Centrica and DONG Energy scrap Celtic Array offshore wind farm in Irish Sea Zone

30 July 2014 (Last Updated July 30th, 2014 18:30)

Centrica and DONG Energy have scrapped the Celtic Array offshore wind farm planned for the Irish Sea.

Offshore wind farm

Centrica and DONG Energy have scrapped the Celtic Array offshore wind farm planned for the Irish Sea.

The companies have come to a conclusion that the project is economically unviable with current technology and has confirmed challenging ground conditions.

Celtic Array, which is a joint venture between Centrica and DONG Energy, was formed in March 2012 when DONG Energy bought a 50% share in Centrica's rights to develop wind farms in the Round 3 Irish Sea Zone.

The Crown Estate has agreed to Celtic Array's decision to cease the zone development agreement for the Irish Sea Zone, allowing the joint venture to stop development activities.

"We understand that this will be disappointing for many but improvements and de-risking of new technologies may one day in the future make it economic to develop in some parts of the area."

A spokesperson for the project said: "We're disappointed not to be progressing with our work to develop wind farms in the Irish Sea Zone, however our assessments have shown that ground conditions are such that it's not viable for us to proceed with the technology that's available at this stage. We're extremely grateful for the support that has been shown to us and would like to thank everyone who has taken part in the development of our proposals for the Rhiannon wind farm and other potential projects."

In January 2010, Centrica Renewable Energy announced an exclusive zone development agreement with The Crown Estate, allowing Centrica to prepare proposals for developing offshore wind farms in an area of the Irish Sea.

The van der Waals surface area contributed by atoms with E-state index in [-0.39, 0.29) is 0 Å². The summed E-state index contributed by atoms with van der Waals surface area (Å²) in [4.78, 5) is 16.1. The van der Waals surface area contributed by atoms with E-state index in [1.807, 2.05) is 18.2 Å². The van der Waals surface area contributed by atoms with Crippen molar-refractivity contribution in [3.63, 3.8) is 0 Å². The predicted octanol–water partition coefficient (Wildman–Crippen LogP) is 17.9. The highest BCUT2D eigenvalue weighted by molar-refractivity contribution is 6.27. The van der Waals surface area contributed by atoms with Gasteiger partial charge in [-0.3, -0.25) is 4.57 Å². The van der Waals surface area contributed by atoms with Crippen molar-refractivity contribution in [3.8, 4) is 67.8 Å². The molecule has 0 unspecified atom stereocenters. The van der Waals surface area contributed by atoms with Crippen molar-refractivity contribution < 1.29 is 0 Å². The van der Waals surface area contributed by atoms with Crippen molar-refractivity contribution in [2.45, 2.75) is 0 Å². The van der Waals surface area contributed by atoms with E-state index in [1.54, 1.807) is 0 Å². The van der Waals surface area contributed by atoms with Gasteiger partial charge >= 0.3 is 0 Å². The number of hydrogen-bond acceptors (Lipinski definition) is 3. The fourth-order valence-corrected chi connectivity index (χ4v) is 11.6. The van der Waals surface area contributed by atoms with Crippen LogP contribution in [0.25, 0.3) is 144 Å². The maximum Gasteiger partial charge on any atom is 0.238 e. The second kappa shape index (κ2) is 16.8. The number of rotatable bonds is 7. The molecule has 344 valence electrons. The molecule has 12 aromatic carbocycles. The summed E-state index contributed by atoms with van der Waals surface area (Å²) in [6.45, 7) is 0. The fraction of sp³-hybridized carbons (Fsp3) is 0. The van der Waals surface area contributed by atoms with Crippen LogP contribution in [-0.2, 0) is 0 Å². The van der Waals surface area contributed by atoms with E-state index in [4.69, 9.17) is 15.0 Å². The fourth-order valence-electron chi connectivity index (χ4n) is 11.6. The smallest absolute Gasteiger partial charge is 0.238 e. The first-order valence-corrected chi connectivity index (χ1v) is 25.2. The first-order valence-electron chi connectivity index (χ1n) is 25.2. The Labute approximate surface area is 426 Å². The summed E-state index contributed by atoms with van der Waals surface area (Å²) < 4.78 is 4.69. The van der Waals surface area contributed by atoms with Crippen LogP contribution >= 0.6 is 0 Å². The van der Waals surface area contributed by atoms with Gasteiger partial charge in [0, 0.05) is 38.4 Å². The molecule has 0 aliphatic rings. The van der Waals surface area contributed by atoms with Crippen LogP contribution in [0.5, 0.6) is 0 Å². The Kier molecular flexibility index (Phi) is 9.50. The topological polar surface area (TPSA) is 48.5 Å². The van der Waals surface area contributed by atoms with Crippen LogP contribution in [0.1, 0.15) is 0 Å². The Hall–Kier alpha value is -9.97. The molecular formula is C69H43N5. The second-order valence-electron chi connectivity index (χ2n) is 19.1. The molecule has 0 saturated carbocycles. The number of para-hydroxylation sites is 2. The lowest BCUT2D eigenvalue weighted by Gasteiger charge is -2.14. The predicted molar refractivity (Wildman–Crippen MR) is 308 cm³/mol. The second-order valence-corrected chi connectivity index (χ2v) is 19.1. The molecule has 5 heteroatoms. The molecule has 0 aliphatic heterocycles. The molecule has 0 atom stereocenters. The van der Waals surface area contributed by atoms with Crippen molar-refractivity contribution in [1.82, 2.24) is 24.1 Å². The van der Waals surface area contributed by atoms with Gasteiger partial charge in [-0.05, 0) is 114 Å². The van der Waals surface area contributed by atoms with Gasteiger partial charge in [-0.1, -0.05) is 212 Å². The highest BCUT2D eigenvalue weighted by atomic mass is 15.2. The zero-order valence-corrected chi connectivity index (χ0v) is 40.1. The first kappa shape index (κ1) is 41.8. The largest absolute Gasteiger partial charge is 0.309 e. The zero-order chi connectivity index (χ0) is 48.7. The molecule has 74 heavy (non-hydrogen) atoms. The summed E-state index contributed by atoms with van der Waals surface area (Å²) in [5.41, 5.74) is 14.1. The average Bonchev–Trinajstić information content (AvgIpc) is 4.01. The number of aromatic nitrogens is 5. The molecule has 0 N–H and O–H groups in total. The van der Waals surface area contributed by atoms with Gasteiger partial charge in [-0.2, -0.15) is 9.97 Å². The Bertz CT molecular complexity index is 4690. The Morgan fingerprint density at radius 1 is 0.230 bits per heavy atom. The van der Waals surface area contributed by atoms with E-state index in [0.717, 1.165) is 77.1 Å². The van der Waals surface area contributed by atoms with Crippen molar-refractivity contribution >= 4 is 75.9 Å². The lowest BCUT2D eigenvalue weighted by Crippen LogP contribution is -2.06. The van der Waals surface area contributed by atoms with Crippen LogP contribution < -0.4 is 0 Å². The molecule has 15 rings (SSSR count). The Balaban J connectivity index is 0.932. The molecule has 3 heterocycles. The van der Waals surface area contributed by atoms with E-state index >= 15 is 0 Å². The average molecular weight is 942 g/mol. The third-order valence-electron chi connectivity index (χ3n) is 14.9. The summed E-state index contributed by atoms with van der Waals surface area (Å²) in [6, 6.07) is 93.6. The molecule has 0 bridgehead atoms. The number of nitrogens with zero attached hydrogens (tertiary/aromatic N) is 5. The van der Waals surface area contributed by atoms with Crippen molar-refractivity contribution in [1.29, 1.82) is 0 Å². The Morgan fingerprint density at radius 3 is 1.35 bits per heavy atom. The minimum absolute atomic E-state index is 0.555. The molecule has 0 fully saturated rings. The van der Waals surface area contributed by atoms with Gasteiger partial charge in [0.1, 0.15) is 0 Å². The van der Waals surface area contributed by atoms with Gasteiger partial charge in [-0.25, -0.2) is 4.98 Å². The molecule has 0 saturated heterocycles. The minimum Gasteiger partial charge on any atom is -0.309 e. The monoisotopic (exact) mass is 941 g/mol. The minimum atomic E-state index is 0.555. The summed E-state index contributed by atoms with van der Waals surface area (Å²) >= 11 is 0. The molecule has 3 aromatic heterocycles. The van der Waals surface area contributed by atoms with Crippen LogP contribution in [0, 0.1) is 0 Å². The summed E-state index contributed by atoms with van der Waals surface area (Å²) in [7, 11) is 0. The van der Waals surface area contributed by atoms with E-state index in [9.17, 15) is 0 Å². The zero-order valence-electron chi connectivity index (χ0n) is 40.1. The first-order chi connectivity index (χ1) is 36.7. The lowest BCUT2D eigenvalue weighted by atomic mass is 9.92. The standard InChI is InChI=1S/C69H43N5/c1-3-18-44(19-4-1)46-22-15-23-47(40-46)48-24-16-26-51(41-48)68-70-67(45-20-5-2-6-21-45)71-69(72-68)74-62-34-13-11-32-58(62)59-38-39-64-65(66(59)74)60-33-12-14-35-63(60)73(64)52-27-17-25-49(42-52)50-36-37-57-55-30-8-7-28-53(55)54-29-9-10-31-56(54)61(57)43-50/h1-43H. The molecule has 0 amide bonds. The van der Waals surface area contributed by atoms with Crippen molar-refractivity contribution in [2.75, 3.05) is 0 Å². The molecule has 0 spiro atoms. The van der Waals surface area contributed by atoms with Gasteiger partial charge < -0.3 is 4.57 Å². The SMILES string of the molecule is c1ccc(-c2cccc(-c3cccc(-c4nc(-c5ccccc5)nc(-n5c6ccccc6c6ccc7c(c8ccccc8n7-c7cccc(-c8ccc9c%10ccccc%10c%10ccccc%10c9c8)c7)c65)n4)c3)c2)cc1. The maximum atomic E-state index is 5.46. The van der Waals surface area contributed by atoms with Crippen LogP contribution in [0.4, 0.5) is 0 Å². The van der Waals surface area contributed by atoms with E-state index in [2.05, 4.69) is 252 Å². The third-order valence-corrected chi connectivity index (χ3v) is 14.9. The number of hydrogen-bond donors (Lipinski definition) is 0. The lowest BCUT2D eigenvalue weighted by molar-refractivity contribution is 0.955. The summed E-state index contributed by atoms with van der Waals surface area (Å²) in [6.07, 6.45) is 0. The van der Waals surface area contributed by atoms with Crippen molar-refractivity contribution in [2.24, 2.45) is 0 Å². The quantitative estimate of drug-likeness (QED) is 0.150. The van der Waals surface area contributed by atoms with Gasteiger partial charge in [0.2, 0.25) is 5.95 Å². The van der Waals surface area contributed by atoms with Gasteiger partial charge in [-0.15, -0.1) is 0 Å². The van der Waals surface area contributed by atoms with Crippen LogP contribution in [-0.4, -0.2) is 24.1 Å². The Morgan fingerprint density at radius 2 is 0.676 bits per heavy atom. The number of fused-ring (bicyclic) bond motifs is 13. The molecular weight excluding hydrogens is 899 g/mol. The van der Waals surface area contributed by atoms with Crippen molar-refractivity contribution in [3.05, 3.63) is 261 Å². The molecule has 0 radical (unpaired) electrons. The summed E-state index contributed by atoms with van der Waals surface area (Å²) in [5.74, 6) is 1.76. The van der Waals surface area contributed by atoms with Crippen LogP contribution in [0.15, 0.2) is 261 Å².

The Irish Sea Zone covers an area of 2,200km². The boundaries of the zone are approximately 15km from Anglesey, 20km from the Isle of Man, and more than 40km to the Cumbrian coast.

Head of Offshore Wind, Huub den Rooijen said: "We have confirmed the developers' assessment of the zone, which shows that challenging ground conditions make this project economically unviable with current technology.

"We understand that this will be disappointing for many but improvements and de-risking of new technologies may one day in the future make it economic to develop in some parts of the area.

"Whilst we have no plans to re-offer the zone to the market, to improve the understanding of the complex geology in this region we intend to make available the wealth of data from Celtic Array's activity through our Marine Data Exchange in due course."


Image:Crown Estate agrees Celtic Array's decision to cease offshore wind development. Photo: courtesy of The Crown Estate 2014.

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